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converting slow-mo gopro hero 8 footage to cinemaform

New Here ,
May 17, 2020

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I just got a GoPro, and I was having a ton of trouble editing the footage. lots of playback stuttering even with my 1080p slow-mo footage. my computer handles 4k footage off my other camera no sweat. I have a pretty decent pc 1080ti with 32gigs of ram and an i7.

 

looked around found out because of GoPro compresses stuff I have to convert it using the Cinema form preset in Media Encoder. But Media encoder caps the frame rate of the outgoing video at 60fps. I shot at 239 fps so I could slow down my footage, and its a NIGHTMARE to edit with all this lag. I don't really want to mess with proxies if I can help it. is there a different setting I am supposed to use?

 

tl;dr

how do I convert GoPro footage into cinema in Media Encoder form and keep the frame rate?

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converting slow-mo gopro hero 8 footage to cinemaform

New Here ,
May 17, 2020

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I just got a GoPro, and I was having a ton of trouble editing the footage. lots of playback stuttering even with my 1080p slow-mo footage. my computer handles 4k footage off my other camera no sweat. I have a pretty decent pc 1080ti with 32gigs of ram and an i7.

 

looked around found out because of GoPro compresses stuff I have to convert it using the Cinema form preset in Media Encoder. But Media encoder caps the frame rate of the outgoing video at 60fps. I shot at 239 fps so I could slow down my footage, and its a NIGHTMARE to edit with all this lag. I don't really want to mess with proxies if I can help it. is there a different setting I am supposed to use?

 

tl;dr

how do I convert GoPro footage into cinema in Media Encoder form and keep the frame rate?

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Enthusiast ,
May 17, 2020

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I'm not super confident about this answer as I've NEVER had to do this, but someone may be able to help verify. I'm just going off of software theory here.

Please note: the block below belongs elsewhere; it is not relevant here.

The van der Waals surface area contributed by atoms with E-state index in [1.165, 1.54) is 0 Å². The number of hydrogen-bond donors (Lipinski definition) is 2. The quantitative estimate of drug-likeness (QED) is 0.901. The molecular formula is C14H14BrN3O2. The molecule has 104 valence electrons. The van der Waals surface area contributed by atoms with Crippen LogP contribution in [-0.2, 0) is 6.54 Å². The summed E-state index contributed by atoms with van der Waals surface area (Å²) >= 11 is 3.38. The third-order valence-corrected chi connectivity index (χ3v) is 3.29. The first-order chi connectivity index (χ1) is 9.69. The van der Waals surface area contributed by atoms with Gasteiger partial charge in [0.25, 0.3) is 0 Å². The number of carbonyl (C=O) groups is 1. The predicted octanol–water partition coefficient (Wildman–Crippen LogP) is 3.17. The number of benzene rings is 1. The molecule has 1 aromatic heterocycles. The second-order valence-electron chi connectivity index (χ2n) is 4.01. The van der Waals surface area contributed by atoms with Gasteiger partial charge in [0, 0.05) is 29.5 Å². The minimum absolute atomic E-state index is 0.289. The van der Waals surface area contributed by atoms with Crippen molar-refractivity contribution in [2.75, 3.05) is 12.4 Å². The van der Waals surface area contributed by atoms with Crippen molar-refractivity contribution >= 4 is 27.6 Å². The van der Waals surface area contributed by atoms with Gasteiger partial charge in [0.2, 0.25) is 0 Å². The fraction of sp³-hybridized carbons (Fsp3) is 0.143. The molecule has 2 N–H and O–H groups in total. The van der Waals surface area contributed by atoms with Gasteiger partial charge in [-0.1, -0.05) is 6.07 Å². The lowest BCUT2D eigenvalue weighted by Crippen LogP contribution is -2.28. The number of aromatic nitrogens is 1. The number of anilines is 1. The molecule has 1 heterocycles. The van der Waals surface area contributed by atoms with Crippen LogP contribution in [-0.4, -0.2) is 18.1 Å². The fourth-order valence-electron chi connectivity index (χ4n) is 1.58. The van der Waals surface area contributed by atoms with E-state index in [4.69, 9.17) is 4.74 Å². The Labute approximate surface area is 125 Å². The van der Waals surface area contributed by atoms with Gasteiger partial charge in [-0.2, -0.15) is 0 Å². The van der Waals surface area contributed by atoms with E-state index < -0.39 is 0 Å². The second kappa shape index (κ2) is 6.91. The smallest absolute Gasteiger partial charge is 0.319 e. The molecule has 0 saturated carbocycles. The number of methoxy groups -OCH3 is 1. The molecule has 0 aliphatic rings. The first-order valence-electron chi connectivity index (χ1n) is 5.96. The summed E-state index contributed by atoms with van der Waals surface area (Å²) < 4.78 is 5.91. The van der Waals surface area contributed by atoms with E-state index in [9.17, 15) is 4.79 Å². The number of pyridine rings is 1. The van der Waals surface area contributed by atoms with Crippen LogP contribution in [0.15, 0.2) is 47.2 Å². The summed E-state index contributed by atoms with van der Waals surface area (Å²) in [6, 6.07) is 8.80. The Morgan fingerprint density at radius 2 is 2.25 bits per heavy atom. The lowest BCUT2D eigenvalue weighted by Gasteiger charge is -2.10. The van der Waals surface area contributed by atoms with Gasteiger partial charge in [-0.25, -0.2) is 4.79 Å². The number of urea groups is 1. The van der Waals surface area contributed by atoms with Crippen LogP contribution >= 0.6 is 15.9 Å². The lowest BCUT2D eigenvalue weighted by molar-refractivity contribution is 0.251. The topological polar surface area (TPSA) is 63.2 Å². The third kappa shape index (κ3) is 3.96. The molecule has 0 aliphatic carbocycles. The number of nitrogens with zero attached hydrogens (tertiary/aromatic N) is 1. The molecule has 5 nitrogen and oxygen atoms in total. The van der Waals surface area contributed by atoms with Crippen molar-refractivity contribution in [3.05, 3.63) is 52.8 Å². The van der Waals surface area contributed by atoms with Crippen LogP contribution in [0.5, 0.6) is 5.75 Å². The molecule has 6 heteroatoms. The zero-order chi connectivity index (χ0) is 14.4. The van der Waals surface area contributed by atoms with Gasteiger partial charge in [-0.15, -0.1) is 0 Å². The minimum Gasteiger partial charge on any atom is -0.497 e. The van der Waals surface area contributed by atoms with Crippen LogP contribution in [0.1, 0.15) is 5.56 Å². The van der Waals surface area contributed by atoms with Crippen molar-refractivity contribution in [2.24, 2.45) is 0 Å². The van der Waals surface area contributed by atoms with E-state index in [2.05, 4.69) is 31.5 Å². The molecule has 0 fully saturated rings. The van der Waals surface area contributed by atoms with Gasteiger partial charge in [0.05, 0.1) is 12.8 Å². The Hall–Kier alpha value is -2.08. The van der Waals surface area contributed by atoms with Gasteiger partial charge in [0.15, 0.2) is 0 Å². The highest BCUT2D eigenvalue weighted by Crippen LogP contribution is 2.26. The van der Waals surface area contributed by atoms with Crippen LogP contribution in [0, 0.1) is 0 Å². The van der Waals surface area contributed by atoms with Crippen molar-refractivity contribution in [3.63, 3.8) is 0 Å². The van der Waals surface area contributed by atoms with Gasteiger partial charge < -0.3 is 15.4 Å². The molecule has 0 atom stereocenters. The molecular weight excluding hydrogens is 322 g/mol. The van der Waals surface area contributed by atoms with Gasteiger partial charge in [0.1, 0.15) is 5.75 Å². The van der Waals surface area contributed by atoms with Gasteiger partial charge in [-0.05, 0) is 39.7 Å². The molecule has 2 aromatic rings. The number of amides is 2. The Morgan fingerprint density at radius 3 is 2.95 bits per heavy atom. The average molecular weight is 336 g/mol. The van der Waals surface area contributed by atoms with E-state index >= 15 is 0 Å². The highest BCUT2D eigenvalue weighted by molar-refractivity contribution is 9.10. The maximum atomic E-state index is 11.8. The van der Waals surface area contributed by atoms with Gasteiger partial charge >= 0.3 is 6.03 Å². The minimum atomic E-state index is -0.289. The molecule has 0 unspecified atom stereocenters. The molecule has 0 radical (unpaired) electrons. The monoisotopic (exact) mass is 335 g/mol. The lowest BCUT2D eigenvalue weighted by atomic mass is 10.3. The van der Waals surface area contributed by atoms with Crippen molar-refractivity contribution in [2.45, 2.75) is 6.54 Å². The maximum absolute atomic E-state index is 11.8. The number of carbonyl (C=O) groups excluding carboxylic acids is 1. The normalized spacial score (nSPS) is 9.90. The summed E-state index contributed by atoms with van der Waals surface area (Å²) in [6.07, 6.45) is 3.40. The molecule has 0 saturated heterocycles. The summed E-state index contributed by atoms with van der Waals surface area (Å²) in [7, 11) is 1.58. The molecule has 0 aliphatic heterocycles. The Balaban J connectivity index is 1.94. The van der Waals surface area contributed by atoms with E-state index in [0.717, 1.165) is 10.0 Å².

I don't think Premiere can export Cineform at anything higher than 60fps, that said, you can interpret footage from within Media Encoder and could likely use that to essentially change the rate at which the frames are being packed into file, and make that fit into a 60fps file (or well, I guess in your case it'd be 59.94).

 

Load all of your clips into a ME queue, right-click the file name(s) and select Interpret Footage. Then under Frame Rate, select "Assume this frame rate" and type in 59.94. This will make your footage 4x longer than the original clip (and therefore will be 4x slower). However, now you can export this as a 59.94 Cineform file and each frame is uniquely represented in the file.

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New Here ,
May 17, 2020

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becasue the camera records at 10x23.976 i worry that the frame rate will be off if I try to trick it. I found a crappy work around were I can make a proxy at 23.976 and just suffer the frame drops when doing time remaping. the final edit comes out alright. Its frustrating that media encoder doesnt have any options for slow motion cameras, and its doubly frustrating that gopro effectivly stopped supporting a touted feature of their product by shutting down the studio encoder 

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Enthusiast ,
May 18, 2020

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Well, I'll preface this by saying that things that should matter sometimes don't, and stuff sometimes just DOESN'T work (of course...) but.....

 

It shouldn't matter.

 

23.976 x 10 = 239.76

29.97 x 8 = 239.76

59.94 x 4 = 239.76

 

The magical part about this is it's evenly divisible by all of these frame rates, so there shouldn't be any difference no matter how you slice it. A 100 second video will have 23,976 frames in it. (I'm praying I'm not missing a drop frame consideration here or something... in theory that should be the same too though right?) You're just changing how many frames are placed into any given second and thus affecting the new playback speed of the clip.

 

I would suggest at least trying it if you ever get fed up with the performance you're getting.

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